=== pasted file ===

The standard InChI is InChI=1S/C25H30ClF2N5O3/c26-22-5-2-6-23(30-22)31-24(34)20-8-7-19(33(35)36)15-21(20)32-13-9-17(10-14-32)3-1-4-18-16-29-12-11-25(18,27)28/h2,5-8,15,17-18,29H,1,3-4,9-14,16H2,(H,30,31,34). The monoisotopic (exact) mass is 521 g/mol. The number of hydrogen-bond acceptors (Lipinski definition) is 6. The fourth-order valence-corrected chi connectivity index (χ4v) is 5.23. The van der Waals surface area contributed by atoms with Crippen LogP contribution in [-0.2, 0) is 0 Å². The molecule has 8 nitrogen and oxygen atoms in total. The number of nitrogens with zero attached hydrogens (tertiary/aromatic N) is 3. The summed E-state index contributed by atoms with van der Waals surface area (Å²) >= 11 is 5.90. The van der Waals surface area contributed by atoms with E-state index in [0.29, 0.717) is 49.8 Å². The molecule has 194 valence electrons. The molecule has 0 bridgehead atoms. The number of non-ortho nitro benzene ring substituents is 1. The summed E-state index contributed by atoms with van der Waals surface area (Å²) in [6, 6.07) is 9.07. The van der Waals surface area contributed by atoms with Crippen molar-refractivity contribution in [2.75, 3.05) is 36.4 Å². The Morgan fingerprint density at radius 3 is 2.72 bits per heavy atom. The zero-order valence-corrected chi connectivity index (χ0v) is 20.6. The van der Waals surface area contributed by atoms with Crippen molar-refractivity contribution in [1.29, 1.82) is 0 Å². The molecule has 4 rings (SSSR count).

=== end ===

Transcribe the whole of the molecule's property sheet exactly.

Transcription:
The standard InChI is InChI=1S/C25H30ClF2N5O3/c26-22-5-2-6-23(30-22)31-24(34)20-8-7-19(33(35)36)15-21(20)32-13-9-17(10-14-32)3-1-4-18-16-29-12-11-25(18,27)28/h2,5-8,15,17-18,29H,1,3-4,9-14,16H2,(H,30,31,34). The monoisotopic (exact) mass is 521 g/mol. The number of hydrogen-bond acceptors (Lipinski definition) is 6. The fourth-order valence-corrected chi connectivity index (χ4v) is 5.23. The van der Waals surface area contributed by atoms with Crippen LogP contribution in [-0.2, 0) is 0 Å². The molecule has 8 nitrogen and oxygen atoms in total. The number of nitrogens with zero attached hydrogens (tertiary/aromatic N) is 3. The summed E-state index contributed by atoms with van der Waals surface area (Å²) >= 11 is 5.90. The van der Waals surface area contributed by atoms with E-state index in [0.29, 0.717) is 49.8 Å². The molecule has 194 valence electrons. The molecule has 0 bridgehead atoms. The number of non-ortho nitro benzene ring substituents is 1. The summed E-state index contributed by atoms with van der Waals surface area (Å²) in [6, 6.07) is 9.07. The van der Waals surface area contributed by atoms with Crippen molar-refractivity contribution in [2.75, 3.05) is 36.4 Å². The Morgan fingerprint density at radius 3 is 2.72 bits per heavy atom. The zero-order valence-corrected chi connectivity index (χ0v) is 20.6. The van der Waals surface area contributed by atoms with Crippen molar-refractivity contribution in [1.29, 1.82) is 0 Å². The molecule has 4 rings (SSSR count).